|Name||Abbots Ripton CofE Primary School|
|Ofsted Inspection Rating||Good|
|Inspection Date||17 June 2015|
|Address||Wennington Road, Abbots Ripton, Huntingdon, Cambridgeshire, PE28 2LT|
|Religious Character||Church of England|
|Number of Pupils||107 (53% boys 47% girls)|
|Number of Pupils per Teacher||20.4|
|Percentage Free School Meals||4.7%|
|Percentage English is Not First Language||0%|
Information about this school
The school is smaller than the average-sized primary school. Children in the early years attend full time in the Reception class. Older pupils are taught in mixed-age classes which vary in organisation according to numbers on roll. The proportion of disabled pupils and those who have special educational needs is broadly average. The proportion of disadvantaged pupils, (those supported by the pupil premium, the additional funding for pupils known to be eligible for free school meals or looked after by the local authority) is below average. The school meets the government’s current floor standards, which set the minimum expectations for pupils’ attainment and progress in reading, writing and mathematics by the end of Year 6. A pre-school group meet weekly in the school’s buildings but it is not managed by the governing body and was not included in the inspection. The headteacher was appointed in September 2013 and the assistant headteacher in 2014. The headteacher maintains a role within the local authority as part of the newly qualified teacher Appropriate Body committee that gives support to schools and newly qualified teachers in their induction year.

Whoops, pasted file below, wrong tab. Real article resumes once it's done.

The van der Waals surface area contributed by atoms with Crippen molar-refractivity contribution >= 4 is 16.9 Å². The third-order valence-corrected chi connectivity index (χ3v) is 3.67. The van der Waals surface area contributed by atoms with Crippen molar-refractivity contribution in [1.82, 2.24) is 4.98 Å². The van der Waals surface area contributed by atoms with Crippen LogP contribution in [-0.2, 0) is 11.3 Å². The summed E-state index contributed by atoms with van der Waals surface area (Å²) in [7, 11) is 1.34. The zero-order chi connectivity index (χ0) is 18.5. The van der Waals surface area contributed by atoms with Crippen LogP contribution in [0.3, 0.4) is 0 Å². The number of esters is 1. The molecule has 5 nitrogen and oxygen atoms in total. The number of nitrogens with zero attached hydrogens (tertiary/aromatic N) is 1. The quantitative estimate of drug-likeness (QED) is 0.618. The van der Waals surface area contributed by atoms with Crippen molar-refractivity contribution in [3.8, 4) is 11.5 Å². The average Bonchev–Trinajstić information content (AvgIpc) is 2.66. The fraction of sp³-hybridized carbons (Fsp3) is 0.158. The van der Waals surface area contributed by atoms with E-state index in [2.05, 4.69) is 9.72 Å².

Summary of key findings for parents and pupils
This is a good school. The school has improved since the last inspection. Pupils make good progress because the headteacher has established a belief in excellence within its inclusive ethos. The headteacher, all staff, governors and members of the diocese have worked together effectively to improve achievement and teaching. Teaching is consistently good. Pupils are taught effectively because work is well planned, engages their interest and challenges them to think. Behaviour is impressively mature. Pupils are courteous, sensitive to each other and adults. They are confident and well-prepared for secondary schools. They are safe and cared for very well. Pupils are enthusiastic learners and enjoy working together on projects, sports and supporting each other’s learning. They say they feel very safe. The headteacher has led a successful drive to engage parents in their children’s learning. Communication and information sharing are good. Disabled pupils and those with special educational needs make good progress because their needs are identified quickly and they are well taught. Children in the early years make good progress, are happy learners and kept safe. Governors are effective because they have been diligent in improving their understanding of how to hold the school to account for its performance. It is not yet an outstanding school because : Achievement in writing is not as good as it is in reading and mathematics. The school’s revised assessment system is not yet fully established. Pupils’ handwriting requires further improvement so that pupils write more fluently in a consistent style, as required by the school’s policy.